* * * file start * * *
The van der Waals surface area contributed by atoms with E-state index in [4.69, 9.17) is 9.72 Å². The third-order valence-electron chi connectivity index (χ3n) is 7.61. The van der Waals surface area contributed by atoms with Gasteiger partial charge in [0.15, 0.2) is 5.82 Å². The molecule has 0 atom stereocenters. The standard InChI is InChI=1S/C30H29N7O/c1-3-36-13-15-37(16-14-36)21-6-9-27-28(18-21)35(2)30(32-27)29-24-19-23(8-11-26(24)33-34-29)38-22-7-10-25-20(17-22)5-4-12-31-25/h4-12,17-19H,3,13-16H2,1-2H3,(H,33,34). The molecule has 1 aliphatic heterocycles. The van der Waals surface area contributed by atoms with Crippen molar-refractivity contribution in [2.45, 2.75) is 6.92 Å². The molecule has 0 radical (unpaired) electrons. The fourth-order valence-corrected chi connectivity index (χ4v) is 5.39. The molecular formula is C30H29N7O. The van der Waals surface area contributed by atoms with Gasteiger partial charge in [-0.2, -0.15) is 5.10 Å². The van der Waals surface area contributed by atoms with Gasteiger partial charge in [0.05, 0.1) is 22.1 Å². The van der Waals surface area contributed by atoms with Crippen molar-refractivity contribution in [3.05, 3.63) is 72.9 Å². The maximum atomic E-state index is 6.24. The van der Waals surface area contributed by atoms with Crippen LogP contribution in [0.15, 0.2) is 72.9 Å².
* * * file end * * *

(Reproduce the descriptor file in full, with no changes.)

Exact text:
The van der Waals surface area contributed by atoms with E-state index in [4.69, 9.17) is 9.72 Å². The third-order valence-electron chi connectivity index (χ3n) is 7.61. The van der Waals surface area contributed by atoms with Gasteiger partial charge in [0.15, 0.2) is 5.82 Å². The molecule has 0 atom stereocenters. The standard InChI is InChI=1S/C30H29N7O/c1-3-36-13-15-37(16-14-36)21-6-9-27-28(18-21)35(2)30(32-27)29-24-19-23(8-11-26(24)33-34-29)38-22-7-10-25-20(17-22)5-4-12-31-25/h4-12,17-19H,3,13-16H2,1-2H3,(H,33,34). The molecule has 1 aliphatic heterocycles. The van der Waals surface area contributed by atoms with Crippen molar-refractivity contribution in [2.45, 2.75) is 6.92 Å². The molecule has 0 radical (unpaired) electrons. The fourth-order valence-corrected chi connectivity index (χ4v) is 5.39. The molecular formula is C30H29N7O. The van der Waals surface area contributed by atoms with Gasteiger partial charge in [-0.2, -0.15) is 5.10 Å². The van der Waals surface area contributed by atoms with Gasteiger partial charge in [0.05, 0.1) is 22.1 Å². The van der Waals surface area contributed by atoms with Crippen molar-refractivity contribution in [3.05, 3.63) is 72.9 Å². The maximum atomic E-state index is 6.24. The van der Waals surface area contributed by atoms with Crippen LogP contribution in [0.15, 0.2) is 72.9 Å².